This was the first Bret Easton Ellis book that I had ever read. It initially caught my eye after hearing of the movie, and that made me interested in the book. It is well written with an interesting way to start and end a book. It starts and ends in mid sentence, which is quite hard to start off with since knowing what is going on is hard to do. The book then progresses in small sections where each character has their own section. This is good and bad. It is good because it makes it easier to read, though it gives it a soap opera feel. Since it changes character lead every couple of pages, following the story is rather difficult and confusing, because sometimes there is a need to flip back to the beginning of the section to see who is supposed to be talking. This is really the only bad part to the book. The rest of the book is quite entertaining and keeping interest in the book is not hard to do. I would recommend this book to anyone who enjoys a book that follows the lives of several college students through the last year of college.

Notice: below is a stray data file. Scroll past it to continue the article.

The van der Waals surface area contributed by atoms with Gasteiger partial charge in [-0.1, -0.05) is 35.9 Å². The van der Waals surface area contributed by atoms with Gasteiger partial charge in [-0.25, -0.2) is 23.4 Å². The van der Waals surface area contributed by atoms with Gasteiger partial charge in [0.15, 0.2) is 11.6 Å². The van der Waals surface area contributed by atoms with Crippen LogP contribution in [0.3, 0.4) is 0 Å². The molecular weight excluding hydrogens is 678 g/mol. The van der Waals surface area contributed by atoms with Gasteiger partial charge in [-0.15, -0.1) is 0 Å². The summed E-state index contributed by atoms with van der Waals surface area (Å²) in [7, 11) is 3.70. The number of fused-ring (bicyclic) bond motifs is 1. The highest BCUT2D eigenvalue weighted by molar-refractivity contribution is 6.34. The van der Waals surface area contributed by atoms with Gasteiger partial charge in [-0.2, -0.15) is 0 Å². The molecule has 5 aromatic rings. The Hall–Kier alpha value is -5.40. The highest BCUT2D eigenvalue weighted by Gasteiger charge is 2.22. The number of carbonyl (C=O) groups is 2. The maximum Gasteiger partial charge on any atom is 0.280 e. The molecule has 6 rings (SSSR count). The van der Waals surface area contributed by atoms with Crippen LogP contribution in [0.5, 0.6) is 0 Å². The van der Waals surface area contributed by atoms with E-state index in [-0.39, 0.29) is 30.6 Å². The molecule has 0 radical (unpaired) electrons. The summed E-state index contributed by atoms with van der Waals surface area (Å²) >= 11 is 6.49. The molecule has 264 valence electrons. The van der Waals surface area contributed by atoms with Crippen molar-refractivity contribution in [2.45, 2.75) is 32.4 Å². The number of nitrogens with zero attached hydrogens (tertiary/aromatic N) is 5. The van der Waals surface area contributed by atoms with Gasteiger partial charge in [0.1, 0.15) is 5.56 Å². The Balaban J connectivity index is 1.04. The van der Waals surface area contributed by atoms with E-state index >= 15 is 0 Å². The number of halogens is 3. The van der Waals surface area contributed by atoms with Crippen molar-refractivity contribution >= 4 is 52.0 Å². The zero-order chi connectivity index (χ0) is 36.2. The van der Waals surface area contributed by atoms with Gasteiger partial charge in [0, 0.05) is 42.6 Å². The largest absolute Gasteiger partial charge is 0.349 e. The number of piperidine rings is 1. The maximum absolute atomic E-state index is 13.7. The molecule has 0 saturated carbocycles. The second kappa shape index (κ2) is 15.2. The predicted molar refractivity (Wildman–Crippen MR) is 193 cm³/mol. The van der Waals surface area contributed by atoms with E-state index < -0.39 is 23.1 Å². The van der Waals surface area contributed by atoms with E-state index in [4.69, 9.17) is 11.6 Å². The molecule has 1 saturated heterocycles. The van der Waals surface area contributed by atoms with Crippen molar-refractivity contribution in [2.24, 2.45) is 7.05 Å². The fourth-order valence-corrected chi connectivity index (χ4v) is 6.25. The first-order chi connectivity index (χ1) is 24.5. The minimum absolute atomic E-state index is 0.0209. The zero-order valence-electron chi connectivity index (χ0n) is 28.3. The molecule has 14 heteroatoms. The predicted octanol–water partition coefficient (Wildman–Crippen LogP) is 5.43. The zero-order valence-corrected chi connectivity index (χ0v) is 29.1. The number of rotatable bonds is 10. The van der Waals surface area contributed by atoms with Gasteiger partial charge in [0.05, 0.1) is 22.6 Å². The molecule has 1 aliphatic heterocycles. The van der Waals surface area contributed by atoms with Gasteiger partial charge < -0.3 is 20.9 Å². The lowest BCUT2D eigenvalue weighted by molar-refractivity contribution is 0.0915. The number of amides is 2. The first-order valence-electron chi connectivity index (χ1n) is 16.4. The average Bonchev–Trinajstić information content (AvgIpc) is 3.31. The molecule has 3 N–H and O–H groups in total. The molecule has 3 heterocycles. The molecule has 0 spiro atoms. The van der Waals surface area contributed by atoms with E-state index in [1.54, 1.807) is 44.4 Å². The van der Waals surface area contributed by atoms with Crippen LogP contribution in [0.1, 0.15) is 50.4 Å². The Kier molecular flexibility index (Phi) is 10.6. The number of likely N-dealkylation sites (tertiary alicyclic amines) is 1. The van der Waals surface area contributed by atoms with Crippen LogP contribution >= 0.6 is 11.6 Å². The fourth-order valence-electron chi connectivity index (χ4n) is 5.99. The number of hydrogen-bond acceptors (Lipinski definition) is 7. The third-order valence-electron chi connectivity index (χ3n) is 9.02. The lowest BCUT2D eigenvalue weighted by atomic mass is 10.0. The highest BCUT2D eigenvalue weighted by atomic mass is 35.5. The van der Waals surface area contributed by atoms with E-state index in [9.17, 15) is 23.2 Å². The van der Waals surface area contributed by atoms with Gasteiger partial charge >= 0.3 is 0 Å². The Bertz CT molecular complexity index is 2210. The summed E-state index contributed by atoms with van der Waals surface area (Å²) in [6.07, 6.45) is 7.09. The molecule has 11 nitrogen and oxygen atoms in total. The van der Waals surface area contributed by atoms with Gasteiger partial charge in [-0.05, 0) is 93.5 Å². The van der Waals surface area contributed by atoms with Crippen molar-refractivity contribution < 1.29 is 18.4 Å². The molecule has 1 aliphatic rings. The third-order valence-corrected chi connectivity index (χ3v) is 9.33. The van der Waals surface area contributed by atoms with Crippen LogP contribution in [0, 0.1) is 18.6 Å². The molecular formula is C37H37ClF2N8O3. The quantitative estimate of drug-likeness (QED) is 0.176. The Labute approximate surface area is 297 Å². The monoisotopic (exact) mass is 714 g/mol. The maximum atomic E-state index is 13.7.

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3.0 out of 5 stars It's the 80s May 11 2004
By Rich
This book is good, for an undergrad. You can plainly see when you read Ellis' later work the progress that he made. It does have traces of feeling, but it's a bit strained. Why would any care about these people? They're all self-centered and shallow. There are also portions of the book that are too pretensious for its' own good (the blank page comes to mind) and some of the dialogue is too cute for its' own good as well. That being said, it's still better than other young adult novels. The humor and structure are great. You could do far worse.